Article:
Be cautious about this next step.  We never want to see people as projects on a to-do list.  So if you take this step make sure it’s motivated by love and compassion.  But since it helped Wilberforce, I recommend you try it.

Here’s the step: write down the names of unbelievers you know, and start praying for their salvation.  Then ask the Father to give you wisdom as to how you can best encourage them toward faith.  Ask Him to give you “launchers” — subjects you can bring up with them that could launch the conversation in a Gospel-direction.  And jot down the wisdom He gives you.

And then — with much prayer and love — start using these approaches in your everyday conversations.

And let me know what God does.

Comments?  Feedback?

I’d love to hear them.  Leave a reply below — thanks.

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And here are some related posts you might find helpful –

 

(Picture is from Wikipedia and is in the public domain.)

Category: Help with Evangelism

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5 Responses

  1. Paul Walton says:

    “Brothers, my heart’s desire and prayer to God for them is that they may be saved.” Romans 10:1

    “Delight yourself in the Lord, and he will give you the desires of your heart.” Psalm 37:4

    Steve, recently I have been praying with these two verses as my inspiration, to truly delight in the Lord, and to ask for those whom I love deeply to be saved. It has given me a new hope that the gospel will capture their heart as I find my joy in knowing Christ. The desires of our heart is granted as we make Christ the center, He knows our heart, He has put those desires there, He will fulfill them as He promises.

    To my shame I had grown cold in trusting that God would give me the desires of my heart, since it has been so many years of not seeing a change for those I have been praying for. But as I saw these two verses side by side it gave me a new hope and a new passion, I will delight in Him, because He is faithful, and everyman is a liar, even my own heart is untrustworthy.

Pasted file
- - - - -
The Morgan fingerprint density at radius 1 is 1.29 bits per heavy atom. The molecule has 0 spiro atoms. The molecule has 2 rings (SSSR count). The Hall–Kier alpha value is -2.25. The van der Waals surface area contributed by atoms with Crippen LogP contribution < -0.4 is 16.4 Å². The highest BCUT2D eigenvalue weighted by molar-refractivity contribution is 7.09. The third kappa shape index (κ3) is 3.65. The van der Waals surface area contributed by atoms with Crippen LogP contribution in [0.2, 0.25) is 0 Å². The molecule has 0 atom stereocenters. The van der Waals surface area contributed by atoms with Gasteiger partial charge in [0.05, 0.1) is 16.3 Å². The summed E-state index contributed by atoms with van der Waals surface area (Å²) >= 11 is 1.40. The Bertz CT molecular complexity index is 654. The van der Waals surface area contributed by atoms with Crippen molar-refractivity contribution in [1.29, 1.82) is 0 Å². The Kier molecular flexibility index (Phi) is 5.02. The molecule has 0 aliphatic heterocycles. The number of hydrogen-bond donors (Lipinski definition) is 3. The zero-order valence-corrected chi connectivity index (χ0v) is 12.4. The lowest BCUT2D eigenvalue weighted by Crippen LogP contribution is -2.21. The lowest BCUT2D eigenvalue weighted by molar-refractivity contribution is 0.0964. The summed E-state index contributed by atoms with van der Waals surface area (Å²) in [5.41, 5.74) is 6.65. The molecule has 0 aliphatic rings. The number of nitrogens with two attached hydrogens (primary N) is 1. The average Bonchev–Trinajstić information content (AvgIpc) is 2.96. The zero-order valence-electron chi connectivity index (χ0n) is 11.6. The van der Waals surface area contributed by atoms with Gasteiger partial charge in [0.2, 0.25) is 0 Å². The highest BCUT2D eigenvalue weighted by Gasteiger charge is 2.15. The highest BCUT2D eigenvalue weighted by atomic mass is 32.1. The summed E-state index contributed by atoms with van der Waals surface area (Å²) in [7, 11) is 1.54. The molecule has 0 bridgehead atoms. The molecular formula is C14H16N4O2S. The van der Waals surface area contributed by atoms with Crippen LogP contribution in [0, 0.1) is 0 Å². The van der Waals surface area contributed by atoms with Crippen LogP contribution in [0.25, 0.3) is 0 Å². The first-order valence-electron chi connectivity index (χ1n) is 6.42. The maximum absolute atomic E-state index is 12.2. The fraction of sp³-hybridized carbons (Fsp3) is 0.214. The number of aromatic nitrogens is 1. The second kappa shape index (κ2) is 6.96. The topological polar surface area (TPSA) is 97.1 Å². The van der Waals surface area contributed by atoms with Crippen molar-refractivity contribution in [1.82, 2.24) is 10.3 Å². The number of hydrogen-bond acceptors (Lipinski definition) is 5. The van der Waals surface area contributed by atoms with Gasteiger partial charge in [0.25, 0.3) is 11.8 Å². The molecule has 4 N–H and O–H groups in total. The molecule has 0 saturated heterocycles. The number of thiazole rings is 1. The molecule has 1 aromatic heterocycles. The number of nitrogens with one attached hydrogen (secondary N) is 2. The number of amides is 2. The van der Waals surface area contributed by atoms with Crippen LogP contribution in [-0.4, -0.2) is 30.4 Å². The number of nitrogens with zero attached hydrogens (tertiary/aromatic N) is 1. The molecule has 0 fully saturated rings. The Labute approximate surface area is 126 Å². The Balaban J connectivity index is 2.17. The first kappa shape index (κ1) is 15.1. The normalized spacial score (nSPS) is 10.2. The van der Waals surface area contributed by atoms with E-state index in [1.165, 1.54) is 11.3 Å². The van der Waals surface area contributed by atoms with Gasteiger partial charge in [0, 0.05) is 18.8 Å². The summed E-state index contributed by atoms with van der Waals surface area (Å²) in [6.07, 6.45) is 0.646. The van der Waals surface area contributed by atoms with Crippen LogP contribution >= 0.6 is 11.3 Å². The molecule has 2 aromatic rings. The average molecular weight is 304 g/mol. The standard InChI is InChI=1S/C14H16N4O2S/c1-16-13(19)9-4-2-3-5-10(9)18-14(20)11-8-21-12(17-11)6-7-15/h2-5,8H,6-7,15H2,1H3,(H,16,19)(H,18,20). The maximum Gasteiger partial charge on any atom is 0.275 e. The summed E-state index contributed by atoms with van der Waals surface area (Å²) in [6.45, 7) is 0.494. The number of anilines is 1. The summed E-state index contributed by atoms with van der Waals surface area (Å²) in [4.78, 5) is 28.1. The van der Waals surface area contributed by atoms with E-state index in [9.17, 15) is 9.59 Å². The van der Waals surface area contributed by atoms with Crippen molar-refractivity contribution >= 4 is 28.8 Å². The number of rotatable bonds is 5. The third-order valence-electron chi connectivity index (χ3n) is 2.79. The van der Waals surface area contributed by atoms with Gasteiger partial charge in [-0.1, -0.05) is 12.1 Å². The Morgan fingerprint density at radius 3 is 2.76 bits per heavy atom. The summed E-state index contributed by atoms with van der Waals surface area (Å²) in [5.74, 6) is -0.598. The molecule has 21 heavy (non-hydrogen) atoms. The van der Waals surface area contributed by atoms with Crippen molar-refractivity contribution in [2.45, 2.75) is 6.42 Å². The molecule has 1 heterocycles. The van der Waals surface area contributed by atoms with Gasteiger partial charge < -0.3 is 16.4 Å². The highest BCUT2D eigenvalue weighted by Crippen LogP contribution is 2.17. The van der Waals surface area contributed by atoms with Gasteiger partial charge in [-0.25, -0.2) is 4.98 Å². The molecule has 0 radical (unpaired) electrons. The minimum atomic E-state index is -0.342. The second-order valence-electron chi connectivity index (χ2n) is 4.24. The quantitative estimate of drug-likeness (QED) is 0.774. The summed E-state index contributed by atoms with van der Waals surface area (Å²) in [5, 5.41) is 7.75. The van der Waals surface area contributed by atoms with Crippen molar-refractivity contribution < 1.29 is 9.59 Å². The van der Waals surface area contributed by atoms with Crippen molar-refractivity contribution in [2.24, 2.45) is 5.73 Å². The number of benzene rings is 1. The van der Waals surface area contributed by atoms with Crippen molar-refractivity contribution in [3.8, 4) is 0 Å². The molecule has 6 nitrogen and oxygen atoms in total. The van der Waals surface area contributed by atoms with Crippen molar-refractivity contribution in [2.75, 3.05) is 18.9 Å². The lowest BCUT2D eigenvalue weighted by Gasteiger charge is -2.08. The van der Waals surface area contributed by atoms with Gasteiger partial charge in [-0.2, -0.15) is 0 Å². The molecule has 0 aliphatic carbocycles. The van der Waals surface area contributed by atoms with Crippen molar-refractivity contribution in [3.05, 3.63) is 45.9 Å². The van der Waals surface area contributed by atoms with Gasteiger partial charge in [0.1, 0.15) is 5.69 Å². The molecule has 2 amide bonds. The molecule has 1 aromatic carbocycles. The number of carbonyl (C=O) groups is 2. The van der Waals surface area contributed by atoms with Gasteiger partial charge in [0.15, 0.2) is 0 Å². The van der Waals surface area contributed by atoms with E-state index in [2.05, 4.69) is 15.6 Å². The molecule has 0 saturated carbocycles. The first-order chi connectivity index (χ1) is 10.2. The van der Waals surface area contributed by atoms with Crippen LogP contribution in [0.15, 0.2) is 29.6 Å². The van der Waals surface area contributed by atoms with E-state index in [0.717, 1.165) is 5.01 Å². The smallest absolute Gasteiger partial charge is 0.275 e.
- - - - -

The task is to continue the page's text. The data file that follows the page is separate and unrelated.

• Steve Fuller says:

      Thanks for sharing your thoughts, Paul.

      I’ve wondered what exactly God is promising in Psa 37:4. Where I’ve landed is that if I am delighting in the Lord, then my desires will be for more of Him, and He will always give more of Himself to those who long for more of Him.

      I’m glad God is giving you renewed hope and passion that He can save the lost.

      Onward in the Great Commission, brother!

      Steve

  2. Paul Walton says:

    Steve,

    Commit your way to the Lord;
    trust in him, and he will act.- Psalm 37:5

    The second half of the next verse in the Psalm, trust in Him and He will act. I think of Rahab’s trust in God and how it saved her whole family, also the Philippian jailer whose whole family was saved when he turned to trust in Christ. So there are examples of whole families being saved through the commitment of one person, to trust in God in His word.

    So we can certainly ask God to do the same for us as he has done for others, in His word.

  3. Yohannes Afewerki says:

    As always, my soul being encouraged through your ministry. Thank you for the list of verses you posted. Helping me so much to meditate on them.
    Thank you so very much and infinite blessings.
    I found this on YouTube and wanted to share it with you. “A Call to Anguish – David Wilkerson”

    Thank you,

    Yohannes,
    http://www.youtube.com/watch?feature=player_embedded&v=lGMG_PVaJoI